The Wetlands Protection Act (Massachusetts General Laws Chapter 131, Section 40) is a state law that prohibits the removal, dredging, filling, or altering of wetlands without a permit. This law is administered in each city or town by a local volunteer board called a conservation commission. The Department of Environmental Protection (MassDEP) oversees administration of the law by developing regulations, providing training to commissions, and hearing appeals of local commission decisions. The law protects not only wetlands, but other resource areas, such as land subject to flooding (100-year floodplains), the riverfront area, and land under water bodies, waterways, salt ponds, and the ocean.
Under Section 401 of the federal Clean Water Act, any discharge of dredged or fill material into waters or wetlands requires a state Water Quality Certification. MassDEP must certify that projects requiring federal permits do not violate the state's water quality standards, which include protection for wetlands.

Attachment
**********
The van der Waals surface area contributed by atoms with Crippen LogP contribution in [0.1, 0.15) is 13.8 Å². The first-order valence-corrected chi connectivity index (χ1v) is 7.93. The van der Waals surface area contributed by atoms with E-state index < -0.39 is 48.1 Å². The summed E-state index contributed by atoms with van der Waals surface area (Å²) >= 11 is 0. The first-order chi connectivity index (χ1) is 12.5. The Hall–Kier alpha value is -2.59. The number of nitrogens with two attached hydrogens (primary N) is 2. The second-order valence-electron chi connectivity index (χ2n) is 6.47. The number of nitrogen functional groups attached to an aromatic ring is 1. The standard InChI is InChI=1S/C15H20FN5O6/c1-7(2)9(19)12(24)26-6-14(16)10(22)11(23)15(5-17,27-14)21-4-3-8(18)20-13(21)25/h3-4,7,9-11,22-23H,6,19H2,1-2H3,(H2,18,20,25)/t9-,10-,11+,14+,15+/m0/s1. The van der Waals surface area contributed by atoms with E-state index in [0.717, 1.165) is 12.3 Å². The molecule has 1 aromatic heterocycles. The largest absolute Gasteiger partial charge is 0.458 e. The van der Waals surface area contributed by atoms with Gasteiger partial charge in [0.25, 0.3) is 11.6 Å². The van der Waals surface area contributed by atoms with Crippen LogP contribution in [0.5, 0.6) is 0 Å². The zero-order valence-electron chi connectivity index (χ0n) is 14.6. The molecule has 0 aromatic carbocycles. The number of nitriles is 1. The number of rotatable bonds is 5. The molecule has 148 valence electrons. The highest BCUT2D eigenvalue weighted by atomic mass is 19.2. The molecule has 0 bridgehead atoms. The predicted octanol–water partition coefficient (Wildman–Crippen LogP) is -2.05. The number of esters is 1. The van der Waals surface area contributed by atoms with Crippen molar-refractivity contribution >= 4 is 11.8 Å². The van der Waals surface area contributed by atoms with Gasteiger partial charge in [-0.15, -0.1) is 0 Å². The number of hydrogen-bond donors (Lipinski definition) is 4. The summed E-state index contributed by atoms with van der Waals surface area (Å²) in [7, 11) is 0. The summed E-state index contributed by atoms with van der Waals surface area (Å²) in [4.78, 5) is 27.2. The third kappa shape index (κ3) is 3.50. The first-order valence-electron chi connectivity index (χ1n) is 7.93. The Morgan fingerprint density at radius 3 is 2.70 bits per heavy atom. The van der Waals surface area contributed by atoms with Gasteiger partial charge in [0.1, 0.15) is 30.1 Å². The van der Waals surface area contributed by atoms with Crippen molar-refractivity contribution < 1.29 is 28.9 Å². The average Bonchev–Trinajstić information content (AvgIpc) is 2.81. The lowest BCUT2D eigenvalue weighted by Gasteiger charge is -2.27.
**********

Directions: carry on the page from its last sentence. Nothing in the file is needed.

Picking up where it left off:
In addition, some communities have their own wetlands protection bylaws. Contact the conservation commission at your city or town hall for more information about the state's Wetlands Protection Act and local wetlands bylaws.
How You Can Help
By recognizing wetlands and understanding their benefits, landowners can make informed decisions that protect these valuable natural resources. You can help protect wetlands by:
- Learning more about wetlands and sharing that knowledge with others
- Joining or helping your local conservation commission or local watershed association
- Obeying wetlands protection laws
For More Information
For more information, call the Department of Environmental Protection's Wetlands Protection Program in Boston at 617-292-5500 or MassDEP's Regional Service Centers at:
- Northeast (Wilmington): 978-694-3200
- Southeast (Lakeville): 508-946-2714
- Central (Worcester): 508-792-7683
- Western (Springfield): 413-784-2214